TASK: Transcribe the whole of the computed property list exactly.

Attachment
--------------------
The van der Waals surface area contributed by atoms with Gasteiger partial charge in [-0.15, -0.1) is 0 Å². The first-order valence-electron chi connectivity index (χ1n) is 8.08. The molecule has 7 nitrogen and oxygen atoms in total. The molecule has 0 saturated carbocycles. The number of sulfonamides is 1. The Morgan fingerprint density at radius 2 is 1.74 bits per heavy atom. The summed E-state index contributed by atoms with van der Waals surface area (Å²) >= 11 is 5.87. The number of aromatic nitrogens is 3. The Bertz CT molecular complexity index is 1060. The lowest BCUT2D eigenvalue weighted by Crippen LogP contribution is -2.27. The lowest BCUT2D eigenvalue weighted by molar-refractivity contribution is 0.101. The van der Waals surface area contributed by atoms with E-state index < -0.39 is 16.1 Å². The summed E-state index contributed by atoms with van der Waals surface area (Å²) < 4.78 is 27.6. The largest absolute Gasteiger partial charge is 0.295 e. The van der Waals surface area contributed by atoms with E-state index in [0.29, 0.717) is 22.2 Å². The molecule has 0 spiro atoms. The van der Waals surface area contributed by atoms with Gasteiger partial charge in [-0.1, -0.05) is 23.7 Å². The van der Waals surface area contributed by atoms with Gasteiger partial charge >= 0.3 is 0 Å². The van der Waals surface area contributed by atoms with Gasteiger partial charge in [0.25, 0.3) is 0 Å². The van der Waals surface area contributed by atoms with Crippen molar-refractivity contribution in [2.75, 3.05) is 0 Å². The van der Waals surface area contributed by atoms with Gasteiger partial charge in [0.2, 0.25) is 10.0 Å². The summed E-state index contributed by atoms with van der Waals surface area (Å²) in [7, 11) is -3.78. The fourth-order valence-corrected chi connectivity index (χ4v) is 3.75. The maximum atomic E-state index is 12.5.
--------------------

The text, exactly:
The van der Waals surface area contributed by atoms with Gasteiger partial charge in [-0.15, -0.1) is 0 Å². The first-order valence-electron chi connectivity index (χ1n) is 8.08. The molecule has 7 nitrogen and oxygen atoms in total. The molecule has 0 saturated carbocycles. The number of sulfonamides is 1. The Morgan fingerprint density at radius 2 is 1.74 bits per heavy atom. The summed E-state index contributed by atoms with van der Waals surface area (Å²) >= 11 is 5.87. The number of aromatic nitrogens is 3. The Bertz CT molecular complexity index is 1060. The lowest BCUT2D eigenvalue weighted by Crippen LogP contribution is -2.27. The lowest BCUT2D eigenvalue weighted by molar-refractivity contribution is 0.101. The van der Waals surface area contributed by atoms with E-state index < -0.39 is 16.1 Å². The summed E-state index contributed by atoms with van der Waals surface area (Å²) < 4.78 is 27.6. The largest absolute Gasteiger partial charge is 0.295 e. The van der Waals surface area contributed by atoms with E-state index in [0.29, 0.717) is 22.2 Å². The molecule has 0 spiro atoms. The van der Waals surface area contributed by atoms with Gasteiger partial charge in [-0.1, -0.05) is 23.7 Å². The van der Waals surface area contributed by atoms with Gasteiger partial charge >= 0.3 is 0 Å². The van der Waals surface area contributed by atoms with Gasteiger partial charge in [0.25, 0.3) is 0 Å². The van der Waals surface area contributed by atoms with Crippen molar-refractivity contribution in [2.75, 3.05) is 0 Å². The van der Waals surface area contributed by atoms with Gasteiger partial charge in [0.2, 0.25) is 10.0 Å². The summed E-state index contributed by atoms with van der Waals surface area (Å²) in [7, 11) is -3.78. The fourth-order valence-corrected chi connectivity index (χ4v) is 3.75. The maximum atomic E-state index is 12.5.